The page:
The Tory MP's mea culpa about his support for the Climate Change Act might have more credibility if there were fewer mistakes
The blog outlines the standard criticism of the Climate Change Act put forward by Carswell and a handful of his colleagues in the past (it's too expensive, unnecessary, undemocratic - that sort of thing). But it also contained a number of errors about the Act and the Committee on Climate Change.
Through the magic of Twitter I said Carswell did not understand the Climate Change Act and called on him to correct the mistakes.
He said I would say that as I am a "chap with vested interest in "green" energy" and refused to make any changes, adding that I should "feel free to fisk ...." - the media term for a sentence-by-sentence deconstruction of an article you disagree with.
Fisking is not a particularly pleasant or sophisticated rhetorical device, but it's been done to me a few times in the past, and Carswell did invite me to take on his blog post - so, here goes.
My biggest regret as an MP is that I failed to oppose the 2008 Climate Change Act.
It is a bit strange an MP living through an era of economic catastrophe and dubious expenses selects the Climate Change Act as the single biggest regret of their political career. You'd think the whole economic crash, squeezed living standards, collapsing confidence in our political institutions would have been nearer the top of their list. You may also wonder if Carswell may one day come to regret his systematic efforts to destabilise his own leader and Party as the greater error, but for now it is the Climate Change Act that apparently gets top billing in his personal hall of shame - each to their own I suppose.
It was a mistake. I am sorry.
Fair enough, it takes nerve to apologise, even if an apology doubles as a transparent attempt to ingratiate oneself with climate sceptic supporters.
On the very day the Labour government passed this fatuous attempt to "stop global warming", it was, if I remember rightly, snowing.
If anyone has any clue as to what the weather on the day the Act was passed has to do with anything, please do let me know. I think Carswell is trying to suggest that because it was snowing climate change is not that serious, which is bizarre in the extreme, given it proves nothing of the sort. It is akin to Carswell saying "The day I voted for an EU referendum I met a Frenchman... I should have known."
Had I opposed the Bill, it wouldn't have made much difference, but I feel I should have known better.
Carswell is right, it would have made no difference. The Act was passed overwhelmingly with all three of the main parties supporting the legislation. The only difference it would have made is that Carswell's position as a darling of the Tory right would have been even more impregnable.
Unlike much of the gesture legislation that goes through Parliament, this law has turned out to have real consequences. The Climate Change Act has pushed up energy prices, squeezing households and making economic recovery ever more elusive.
This is technically correct. The decarbonisation goals delivered through the Act have led to higher energy bills in the short term and by definition any increase in bills will squeeze households. But the government's own estimates make it clear energy bills have risen by less than 10 per cent due to green tariffs (in fairness these figures are complicated and contested, they depend on what tariffs you include and when you start from, but what is clear is that the vast, vast majority of recent price hikes are due to the drastic increase in the cost of gas. No one is contesting this. It seems strange Carswell fails to mention it).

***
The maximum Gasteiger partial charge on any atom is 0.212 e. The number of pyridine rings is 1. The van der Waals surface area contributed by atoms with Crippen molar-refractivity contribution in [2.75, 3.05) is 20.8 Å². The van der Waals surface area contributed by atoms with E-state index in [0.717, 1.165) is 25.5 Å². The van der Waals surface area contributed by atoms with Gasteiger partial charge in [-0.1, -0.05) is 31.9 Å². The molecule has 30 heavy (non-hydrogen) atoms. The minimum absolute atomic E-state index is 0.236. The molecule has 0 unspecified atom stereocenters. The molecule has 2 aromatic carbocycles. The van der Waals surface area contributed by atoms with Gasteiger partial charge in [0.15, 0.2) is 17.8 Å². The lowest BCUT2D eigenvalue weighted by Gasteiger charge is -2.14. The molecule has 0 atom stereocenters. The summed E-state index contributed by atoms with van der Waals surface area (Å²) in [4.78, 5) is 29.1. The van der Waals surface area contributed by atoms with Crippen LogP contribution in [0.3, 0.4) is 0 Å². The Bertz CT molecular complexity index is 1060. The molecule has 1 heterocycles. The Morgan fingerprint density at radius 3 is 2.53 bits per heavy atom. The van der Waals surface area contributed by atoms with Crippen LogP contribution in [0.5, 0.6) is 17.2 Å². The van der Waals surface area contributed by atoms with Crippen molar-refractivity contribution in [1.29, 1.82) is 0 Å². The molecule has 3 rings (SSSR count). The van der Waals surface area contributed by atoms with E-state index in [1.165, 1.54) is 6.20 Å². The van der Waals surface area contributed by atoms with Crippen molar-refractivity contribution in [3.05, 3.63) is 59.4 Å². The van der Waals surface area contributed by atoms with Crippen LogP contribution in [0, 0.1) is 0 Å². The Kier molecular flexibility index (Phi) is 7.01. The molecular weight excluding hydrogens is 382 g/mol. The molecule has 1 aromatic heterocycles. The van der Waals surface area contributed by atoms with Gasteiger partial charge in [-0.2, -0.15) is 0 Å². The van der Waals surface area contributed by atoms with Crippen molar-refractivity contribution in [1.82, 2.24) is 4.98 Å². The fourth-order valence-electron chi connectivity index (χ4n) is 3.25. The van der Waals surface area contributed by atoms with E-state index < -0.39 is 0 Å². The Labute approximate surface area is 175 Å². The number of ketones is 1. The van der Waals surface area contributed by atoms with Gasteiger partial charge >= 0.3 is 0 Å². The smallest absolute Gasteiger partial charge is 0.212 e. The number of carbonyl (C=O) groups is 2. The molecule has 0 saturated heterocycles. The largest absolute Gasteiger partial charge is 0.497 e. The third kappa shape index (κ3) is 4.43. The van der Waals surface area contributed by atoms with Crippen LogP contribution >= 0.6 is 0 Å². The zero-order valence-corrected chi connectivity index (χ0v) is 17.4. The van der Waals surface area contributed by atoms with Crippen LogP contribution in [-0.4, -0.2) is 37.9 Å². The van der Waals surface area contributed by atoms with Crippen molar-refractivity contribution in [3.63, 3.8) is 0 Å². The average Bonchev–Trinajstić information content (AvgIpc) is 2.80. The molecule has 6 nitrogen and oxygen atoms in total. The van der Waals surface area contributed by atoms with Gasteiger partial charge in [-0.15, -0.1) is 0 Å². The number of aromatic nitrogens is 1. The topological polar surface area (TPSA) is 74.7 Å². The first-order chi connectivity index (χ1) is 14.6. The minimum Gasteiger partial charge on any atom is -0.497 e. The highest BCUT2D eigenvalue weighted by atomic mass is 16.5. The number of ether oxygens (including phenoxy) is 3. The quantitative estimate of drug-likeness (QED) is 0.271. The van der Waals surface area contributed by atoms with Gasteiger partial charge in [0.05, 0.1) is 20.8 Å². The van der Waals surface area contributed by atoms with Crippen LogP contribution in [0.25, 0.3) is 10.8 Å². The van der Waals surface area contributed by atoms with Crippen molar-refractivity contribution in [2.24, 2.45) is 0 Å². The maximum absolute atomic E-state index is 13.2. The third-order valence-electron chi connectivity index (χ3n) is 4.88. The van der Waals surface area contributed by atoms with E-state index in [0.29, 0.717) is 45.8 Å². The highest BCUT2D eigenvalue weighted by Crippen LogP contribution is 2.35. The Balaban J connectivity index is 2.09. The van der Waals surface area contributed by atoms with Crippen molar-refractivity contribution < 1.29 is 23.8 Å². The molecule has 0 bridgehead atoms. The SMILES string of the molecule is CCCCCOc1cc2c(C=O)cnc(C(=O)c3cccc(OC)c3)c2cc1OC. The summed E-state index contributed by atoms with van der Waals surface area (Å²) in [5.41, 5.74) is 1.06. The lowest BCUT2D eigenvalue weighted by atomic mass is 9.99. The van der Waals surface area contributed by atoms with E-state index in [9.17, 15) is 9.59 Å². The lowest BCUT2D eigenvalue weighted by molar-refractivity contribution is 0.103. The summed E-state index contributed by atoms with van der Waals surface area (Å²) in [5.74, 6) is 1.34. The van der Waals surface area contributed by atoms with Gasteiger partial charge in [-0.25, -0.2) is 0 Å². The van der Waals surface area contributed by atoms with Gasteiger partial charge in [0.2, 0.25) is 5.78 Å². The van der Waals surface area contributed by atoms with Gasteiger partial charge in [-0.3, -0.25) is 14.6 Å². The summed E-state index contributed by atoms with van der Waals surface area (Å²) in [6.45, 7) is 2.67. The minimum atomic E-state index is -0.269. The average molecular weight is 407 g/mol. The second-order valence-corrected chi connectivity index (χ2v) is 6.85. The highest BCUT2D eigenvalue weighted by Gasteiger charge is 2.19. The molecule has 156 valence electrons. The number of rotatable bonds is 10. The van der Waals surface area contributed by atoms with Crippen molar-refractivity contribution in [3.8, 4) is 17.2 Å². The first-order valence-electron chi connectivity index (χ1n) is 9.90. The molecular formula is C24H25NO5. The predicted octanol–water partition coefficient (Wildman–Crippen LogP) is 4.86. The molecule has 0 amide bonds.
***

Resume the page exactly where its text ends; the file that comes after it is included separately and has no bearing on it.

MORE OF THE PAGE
The aim of the Climate Change Act was to create a low carbon economy. I fear the Act will do that, but perhaps not the way intended. The Climate Change Act is giving us a low carbon economy the way that pre-industrial Britain had a low carbon economy.
An intriguing prediction that we will only be able to test in 10 to 20 years time. That said I am more than happy to wager that by the mid 2020s the UK will not have returned to a horse-and-cart pre-industrial economy.
Cutting carbon emissions by 26 per cent by 2020 - as the Act requires - means, in effect, making energy costs so high that some will have to go without. How is that progress?
This is technically incorrect. The Act does not require the UK to cut emissions 26 per cent by 2020, it actually requires emissions to be cut by 34 per cent against a 1990 baseline by 2020. But this is also a simplification as the budgets cover five year periods, giving governments the flexibility to meet longer term budgets should economic circumstances adversely impact one individual year. Also you could argue that while the Act requires the government to set the budgets, it did not originally technically require a reduction of either 26 per cent or 34 per cent by 2020; it required the government (not the CCC) to set the budgets based on what it thinks is the least cost path to achieving an 80 per cent cut in emissions by 2050. The UK, partly because of the economic downturn, is on track to meet its current budgets for the 2020s, but there are countless ways of achieving them without "making energy costs so high that some will have to go without" and the government's electricity market reform and energy efficiency programme are projected to deliver a reduction in bills by 2020 compared to business-as-usual.